Its team leaders were Leland Mitchell, who thought he had a chance at pro basketball if he could showcase his skills, and Joe Dan Gold, who had competed against black players in high school and wasn't afraid of the challenge posed by playing the best.
The best in college basketball that season was played in the Midwest: Yes, Duke was good, so was NYU, and Colorado. But Cincinnati, Illinois, Bowling Green, and Loyola were all terrific. Cincinnati had won the NCAA crown the two previous years, and was favored to win again. But basketball aficionados had their eye on Loyola, led by Jerry Harkness, a consensus All-American, and Vic Rouse, a rebounding machine. It was the Loyola Ramblers that Mississippi State was destined to play -- if they could get out of Mississippi.
Earlier in the year, school president Colvard had privately polled the trustees about their willingness to abrogate the tradition that didn't allow Mississippi colleges to play against integrated teams. He found little support. Colvard subsequently asked them if they would interfere with his prerogative in making the decision. Here, the sentiment switched. So Colvard backed his coach, athletic directors, and players -- with the student body's support -- and asked only that the trustees not interject. It was smart politics: The vote was a surprise, even to Colvard – 8-3 in his favor. A second vote, expressing confidence in his leadership, was 9-2. Mississippi State was going to the tournament. Or was it? One of the losing trustees, a racist Hattiesburg lawyer who called the issue "the greatest challenge to our way of life since Reconstruction," found some backwater judge to issue an injunction against the university leadership.
Back in Starkville, though, there was no turning back. Learning of the injunction, Mitchell told his fellow players, "We need to head out tonight. Who else has a car?"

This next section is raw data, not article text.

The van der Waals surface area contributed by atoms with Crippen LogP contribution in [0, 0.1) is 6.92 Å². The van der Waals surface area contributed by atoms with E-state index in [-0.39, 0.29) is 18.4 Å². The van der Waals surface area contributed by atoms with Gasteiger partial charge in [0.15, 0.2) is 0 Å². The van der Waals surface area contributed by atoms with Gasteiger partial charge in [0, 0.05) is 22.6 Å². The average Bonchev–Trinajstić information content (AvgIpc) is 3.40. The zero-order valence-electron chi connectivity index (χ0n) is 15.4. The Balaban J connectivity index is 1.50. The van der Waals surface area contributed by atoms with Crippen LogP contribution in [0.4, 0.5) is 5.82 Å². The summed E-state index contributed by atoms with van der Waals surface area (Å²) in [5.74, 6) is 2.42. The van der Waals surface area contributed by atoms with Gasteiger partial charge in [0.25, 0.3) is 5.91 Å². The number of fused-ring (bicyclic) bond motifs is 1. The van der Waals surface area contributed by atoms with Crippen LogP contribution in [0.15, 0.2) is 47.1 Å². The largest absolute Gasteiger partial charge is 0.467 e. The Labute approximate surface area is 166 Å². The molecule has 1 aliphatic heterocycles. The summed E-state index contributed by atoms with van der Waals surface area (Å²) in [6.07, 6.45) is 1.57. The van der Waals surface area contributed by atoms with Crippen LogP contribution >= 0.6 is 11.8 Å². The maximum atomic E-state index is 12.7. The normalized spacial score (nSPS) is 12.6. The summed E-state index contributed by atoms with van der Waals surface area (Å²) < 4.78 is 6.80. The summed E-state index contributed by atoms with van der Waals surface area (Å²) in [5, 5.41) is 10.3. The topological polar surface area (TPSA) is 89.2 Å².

Colvard was thinking along the same lines. He left town early, directing Wade Walker and the coach to do likewise. The team's benchwarmers, instead of the starters, were sent to the local airport to make sure no one would stop them. When the smoke cleared, the team and coaches were across the state line in Nashville. From there they flew to East Lansing.
All this drama had attracted press attention and by the time Mississippi State arrived at the regional, the Michigan State band had learned to play the Maroon's fight song. Awaiting them, however, was highly talented and well-coached Loyola. This was a team with four black starters and one known to respond to racist taunts by running up the score on all-white teams.
Loyola didn't run up the score on Mississippi State -- the Maroon were too good for that -- but they did prevail, 61-51, in a game closer than the final score indicated. Loyola was narrowly ahead when Mitchell fouled out, leaving Vic Rouse to have his way on the boards. Harkness, who would go on become a star with the New York Knicks, played his usual sublime game.
There was no trash talk on either side during the tense and closely contested game. The handshake at the beginning between Harkness and Joe Dan Gold may have been de rigueur, but the Loyola players noticed when Mitchell helped Rouse to his feet after both players hit the deck chasing a loose ball.
After the Ramblers went all the way to the title, dethroning Cincinnati, the Loyola-Mississippi State contest came to be called "the Game of Change." It's a fitting appellation, although in truth, change was already coming all over the South and the rest of America. It would happen, as the preacher promised, in "every city and every hamlet, from every city and every state," and was guided by a change of heart in millions of individuals -- sometimes gradually, sometimes instantly -- aided along the way by every interracial handshake, whether cameras were flashing or whether they passed unnoticed in a long-forgotten consolation game.
Carl M. Cannon is the Washington bureau chief for RealClearPolitics. Reach him on Twitter @CarlCannon.